Retooling education for high tech manufacturing, expanding employment opportunities

High tech manufacturing is transforming the economic landscape. Bruce Katz at The Brookings Institution suggests Detroit is becoming the new Silicon Valley (and vice versa). For our state, which likens itself much more to the innovative tech cluster of the valley than to Rust Belt Motor City, the transformation is important. 

In his blog post, Katz briefly outlines how software has revolutionized manufacturing and other industries, creating new opportunities and bringing jobs back to the U.S. Further, the new jobs have powerful multipliers.

…it helps to look at a recent Brookings report, which lists a group of 50 advanced industries, ranging from automobile manufacturing to software development. Together, they contain our nation’s most competitive and innovative firms. Nationally, these industries have an outsized impact on the economy—just 9% of the workforce, they produce 17% of gross domestic product and, since the end of the recession, advanced industries have created 65% of new jobs.

The trends are good news, particularly for a state that is already home to some of the world’s most innovative tech companies. Katz concludes,

At a time of increasing economic inequality, the higher productivity offered by advanced manufacturing often leads to higher wages for workers. (The Brookings report found that workers in advanced industries earned nearly double that of the average worker in other industries.) The innovation and increased productivity of advanced industries also hold the promise of cheaper and more widely available goods and services for the country as a whole, increasing standards of living across the board.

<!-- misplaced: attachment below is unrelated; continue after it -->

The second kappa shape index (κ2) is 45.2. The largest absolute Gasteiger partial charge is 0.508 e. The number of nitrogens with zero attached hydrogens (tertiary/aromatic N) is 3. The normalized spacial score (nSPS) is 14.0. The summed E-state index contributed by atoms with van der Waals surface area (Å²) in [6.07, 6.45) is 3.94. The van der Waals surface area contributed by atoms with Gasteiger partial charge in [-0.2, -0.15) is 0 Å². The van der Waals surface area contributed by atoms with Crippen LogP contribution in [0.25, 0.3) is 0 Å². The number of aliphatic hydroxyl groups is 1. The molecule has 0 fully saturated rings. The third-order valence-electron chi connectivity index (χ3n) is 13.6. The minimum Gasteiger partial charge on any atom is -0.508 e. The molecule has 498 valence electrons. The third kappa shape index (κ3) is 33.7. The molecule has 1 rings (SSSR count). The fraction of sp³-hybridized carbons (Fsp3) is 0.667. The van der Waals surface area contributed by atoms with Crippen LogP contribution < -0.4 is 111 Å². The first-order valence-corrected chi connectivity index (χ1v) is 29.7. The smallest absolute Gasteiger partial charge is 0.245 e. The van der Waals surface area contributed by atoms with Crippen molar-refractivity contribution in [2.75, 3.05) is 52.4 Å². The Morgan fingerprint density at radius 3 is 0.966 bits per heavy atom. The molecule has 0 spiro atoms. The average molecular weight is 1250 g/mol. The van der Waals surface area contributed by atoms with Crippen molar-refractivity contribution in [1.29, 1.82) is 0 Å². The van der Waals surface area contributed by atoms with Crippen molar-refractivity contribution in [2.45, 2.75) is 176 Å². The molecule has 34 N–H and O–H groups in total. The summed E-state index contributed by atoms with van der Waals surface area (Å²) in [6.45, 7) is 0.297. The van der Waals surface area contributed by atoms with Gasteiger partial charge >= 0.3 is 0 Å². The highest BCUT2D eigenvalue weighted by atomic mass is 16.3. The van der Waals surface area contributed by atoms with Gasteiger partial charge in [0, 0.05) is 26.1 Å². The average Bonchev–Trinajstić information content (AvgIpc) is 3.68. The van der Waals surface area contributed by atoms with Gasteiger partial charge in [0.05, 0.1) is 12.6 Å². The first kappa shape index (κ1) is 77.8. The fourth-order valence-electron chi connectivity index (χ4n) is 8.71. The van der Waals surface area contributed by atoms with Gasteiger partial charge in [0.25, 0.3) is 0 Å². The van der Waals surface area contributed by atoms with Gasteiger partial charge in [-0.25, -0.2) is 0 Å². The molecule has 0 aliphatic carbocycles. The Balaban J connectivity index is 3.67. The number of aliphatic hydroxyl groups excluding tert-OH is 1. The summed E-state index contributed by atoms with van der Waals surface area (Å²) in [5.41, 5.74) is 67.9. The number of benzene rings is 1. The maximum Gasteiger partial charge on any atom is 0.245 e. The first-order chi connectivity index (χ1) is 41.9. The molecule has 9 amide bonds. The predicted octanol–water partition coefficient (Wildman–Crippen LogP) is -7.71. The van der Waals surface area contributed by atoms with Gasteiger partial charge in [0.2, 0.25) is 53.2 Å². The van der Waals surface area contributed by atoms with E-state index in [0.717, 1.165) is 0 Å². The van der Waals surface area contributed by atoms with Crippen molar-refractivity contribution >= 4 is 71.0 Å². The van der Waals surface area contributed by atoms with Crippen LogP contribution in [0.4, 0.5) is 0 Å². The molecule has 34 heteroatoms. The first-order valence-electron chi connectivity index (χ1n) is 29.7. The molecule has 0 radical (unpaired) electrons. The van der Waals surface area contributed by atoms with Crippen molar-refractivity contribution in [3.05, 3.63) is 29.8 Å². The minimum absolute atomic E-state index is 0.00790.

Private, public and civic leaders would be wise to embrace the convergence underway and retool economic development—workforce training, community college programs, applied research investments—to this new reality.

Opportunity Washington: Priorities for Shared Prosperity makes a similar point, noting the potential economic and social benefits that could be realized by closing the skills gap. Citing research conducted by the Boston Consulting Group for the Washington Roundtable, we wrote:

The BCG analysis projects the existing skills gap to reach 50,000 persistently unfilled jobs by 2017. Using conservative multipliers, the consultants calculate that filling those jobs would generate a total of 160,000 jobs in the state and an additional $720 million in state taxes and $80 million in local taxes annually.

Ultimately, education systems must align with the skills needed for individual success in Washington’s economy and the global marketplace. To create this alignment, Washington will need to dedicate resources to improving access and increasing the number of degrees awarded — particularly at the bachelor’s degree level and especially within high-demand career fields.

Washington stands to benefit greatly from this 21st Century economic transformation. To do so, policymakers must assure that investments, accountability, and reforms align to produce optimal education outcomes.